The full version of this work has been accepted for presentation at the 38th Annual ACM SIGIR Conference in Santiago, Chile.
Crowdsourcing has developed to become a magic bullet for the data and annotation needs of modern day IR researchers. The number of academic studies as well as industrial applications that employ the crowd for creating, curating, annotating or aggregating documents is growing steadily. Aside from the multitude of scientific papers relying on crowd labour for system evaluation, there has been a strong interdisciplinary line of work dedicated to finding effective and efficient forms of using this emerging labour market. Central research questions include (1) Estimating and optimizing the reliability and accuracy of often untrained workers in comparison with highly trained professionals; (2) How to identify or prevent noise and spam in the submissions; and (3) How to most cost-efficiently distribute tasks and remunerations across workers. The vast majority of studies understands crowdsourcing as the act of making micro payments to individuals in return for compartmentalized units of creative or intelligent labour.
Gamification proposes an alternative incentive model in which entertainment replaces money as the motivating force drawing the workers. Under this alternative paradigm, tasks are embedded in game environments in order to increase the attractiveness and immersion of the work interface. While gamification rightfully points out that paid crowdsourcing is not the only viable option for harnessing crowd labour, it is still merely another concrete instantiation of the community’s actual need: A formal worker incentive model for crowdsourcing. Only by understanding individual motivations can we deliver truly adequate reward schemes that ensure faithful contributions and long-term worker engagement. It is unreasonable to assume that the binary money vs. entertainment decision reflects the full complexity of the worker motivation spectrum. What about education, socializing, vanity, or charity? All of these are valid examples of factors that compel people to lend us their work force. This is not to say that we necessarily have to promote edufication and all its possible siblings as new paradigms, they should merely start to take their well deserved space on our mental map of crowdsourcing incentives.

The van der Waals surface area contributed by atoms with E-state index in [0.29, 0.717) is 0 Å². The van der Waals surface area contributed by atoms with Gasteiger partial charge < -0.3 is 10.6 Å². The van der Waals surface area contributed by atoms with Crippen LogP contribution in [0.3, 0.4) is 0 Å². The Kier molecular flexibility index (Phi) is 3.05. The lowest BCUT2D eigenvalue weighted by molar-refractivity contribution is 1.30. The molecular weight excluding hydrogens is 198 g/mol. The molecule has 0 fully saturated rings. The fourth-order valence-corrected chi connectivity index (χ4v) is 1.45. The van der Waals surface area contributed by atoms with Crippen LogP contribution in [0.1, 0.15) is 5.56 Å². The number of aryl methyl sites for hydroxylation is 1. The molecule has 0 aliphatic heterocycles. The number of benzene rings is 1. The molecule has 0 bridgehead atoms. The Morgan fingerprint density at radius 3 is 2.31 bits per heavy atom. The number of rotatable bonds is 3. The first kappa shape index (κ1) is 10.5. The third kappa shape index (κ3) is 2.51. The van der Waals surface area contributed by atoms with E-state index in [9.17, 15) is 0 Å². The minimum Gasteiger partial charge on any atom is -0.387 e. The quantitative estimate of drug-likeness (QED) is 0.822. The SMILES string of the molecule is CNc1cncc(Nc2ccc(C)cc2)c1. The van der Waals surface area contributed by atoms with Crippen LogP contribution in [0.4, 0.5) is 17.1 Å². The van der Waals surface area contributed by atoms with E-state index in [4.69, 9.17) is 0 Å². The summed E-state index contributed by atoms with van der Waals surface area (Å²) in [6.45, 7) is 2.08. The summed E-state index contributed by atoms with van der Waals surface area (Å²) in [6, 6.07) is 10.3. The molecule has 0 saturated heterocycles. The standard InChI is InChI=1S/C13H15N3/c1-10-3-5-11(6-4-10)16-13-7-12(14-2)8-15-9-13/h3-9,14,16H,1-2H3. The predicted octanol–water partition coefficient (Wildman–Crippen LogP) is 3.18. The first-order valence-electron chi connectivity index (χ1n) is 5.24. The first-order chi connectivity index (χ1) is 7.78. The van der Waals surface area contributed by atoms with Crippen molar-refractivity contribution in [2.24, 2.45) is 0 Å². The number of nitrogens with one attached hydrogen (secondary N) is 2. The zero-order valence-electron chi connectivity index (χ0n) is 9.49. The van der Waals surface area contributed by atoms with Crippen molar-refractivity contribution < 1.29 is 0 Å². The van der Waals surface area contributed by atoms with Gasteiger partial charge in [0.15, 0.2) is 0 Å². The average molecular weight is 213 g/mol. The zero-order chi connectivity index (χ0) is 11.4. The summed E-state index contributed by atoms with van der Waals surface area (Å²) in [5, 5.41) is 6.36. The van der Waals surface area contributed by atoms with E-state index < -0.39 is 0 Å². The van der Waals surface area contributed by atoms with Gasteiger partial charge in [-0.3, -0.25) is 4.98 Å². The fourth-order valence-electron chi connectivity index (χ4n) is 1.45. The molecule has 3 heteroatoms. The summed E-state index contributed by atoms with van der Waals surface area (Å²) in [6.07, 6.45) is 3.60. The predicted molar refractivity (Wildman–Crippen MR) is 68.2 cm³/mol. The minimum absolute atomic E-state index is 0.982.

In this talk, we will cover a range of interesting scenarios in which different incentive models may fundamentally change the way in which we can tap the considerable potential of crowd labour. We will discuss cases in which standard crowdsourcing and gamifica-tion schemes reach the limits of their capabilities, forcing us to rely on alternative strategies. Finally, we will investigate whether crowdsourcing indeed even has to be an active occupation or whether it can happen as a by-product of more organic human behaviour.
If you are interested in the full talk, please join us for the GamifIR Workshop at ECIR 2015 in Vienna, Austria.
Last week, I defended my PhD thesis entitled “Contextual Multidimensional Relevance Models” at TU Delft in The Netherlands. This is, in brief, what awaits the reader:
Information retrieval systems centrally build upon the concept of relevance in order to rank documents in response to a user’s query. Assessing relevance is a non-trivial operation that can be influenced by a multitude of factors that go beyond mere topical overlap with the query. This thesis argues that relevance depends on personal (Chapter 2) and situational (Chapter 3) context. In many use cases, there is no single interpretation of the concept that would optimally satisfy all users in all possible situations.
We postulate that relevance should be explicitly modelled as a composite notion comprised of individual relevance dimensions. To this end, we show how automatic inference schemes based on document content and user activity can be used in order to estimate such constituents of relevance (Chapter 4). Alternatively, we can employ human expertise, harnessed, for example, via commercial crowdsourcing or serious games to judge the degree to which a document satisfies a given set of relevance dimensions (Chapter 5).